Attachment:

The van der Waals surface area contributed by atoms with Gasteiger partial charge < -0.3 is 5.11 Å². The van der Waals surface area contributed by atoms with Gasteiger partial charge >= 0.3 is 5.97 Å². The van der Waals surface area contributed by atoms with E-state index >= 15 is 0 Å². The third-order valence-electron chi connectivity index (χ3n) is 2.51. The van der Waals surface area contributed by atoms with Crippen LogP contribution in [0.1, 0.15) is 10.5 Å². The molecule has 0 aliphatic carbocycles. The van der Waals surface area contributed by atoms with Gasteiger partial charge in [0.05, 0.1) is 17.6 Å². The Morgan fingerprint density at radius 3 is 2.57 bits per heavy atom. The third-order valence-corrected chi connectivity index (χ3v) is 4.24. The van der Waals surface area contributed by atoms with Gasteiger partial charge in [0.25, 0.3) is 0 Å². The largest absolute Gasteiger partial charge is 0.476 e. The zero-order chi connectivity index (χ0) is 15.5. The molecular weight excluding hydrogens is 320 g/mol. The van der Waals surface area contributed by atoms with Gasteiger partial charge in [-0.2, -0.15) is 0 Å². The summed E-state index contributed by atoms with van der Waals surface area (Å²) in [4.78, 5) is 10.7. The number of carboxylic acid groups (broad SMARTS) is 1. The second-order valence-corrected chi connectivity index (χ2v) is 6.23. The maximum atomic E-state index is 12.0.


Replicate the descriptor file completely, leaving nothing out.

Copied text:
The van der Waals surface area contributed by atoms with Gasteiger partial charge < -0.3 is 5.11 Å². The van der Waals surface area contributed by atoms with Gasteiger partial charge >= 0.3 is 5.97 Å². The van der Waals surface area contributed by atoms with E-state index >= 15 is 0 Å². The third-order valence-electron chi connectivity index (χ3n) is 2.51. The van der Waals surface area contributed by atoms with Crippen LogP contribution in [0.1, 0.15) is 10.5 Å². The molecule has 0 aliphatic carbocycles. The van der Waals surface area contributed by atoms with Gasteiger partial charge in [0.05, 0.1) is 17.6 Å². The Morgan fingerprint density at radius 3 is 2.57 bits per heavy atom. The third-order valence-corrected chi connectivity index (χ3v) is 4.24. The van der Waals surface area contributed by atoms with Gasteiger partial charge in [0.25, 0.3) is 0 Å². The largest absolute Gasteiger partial charge is 0.476 e. The zero-order chi connectivity index (χ0) is 15.5. The molecular weight excluding hydrogens is 320 g/mol. The van der Waals surface area contributed by atoms with Gasteiger partial charge in [-0.2, -0.15) is 0 Å². The summed E-state index contributed by atoms with van der Waals surface area (Å²) in [4.78, 5) is 10.7. The number of carboxylic acid groups (broad SMARTS) is 1. The second-order valence-corrected chi connectivity index (χ2v) is 6.23. The maximum atomic E-state index is 12.0.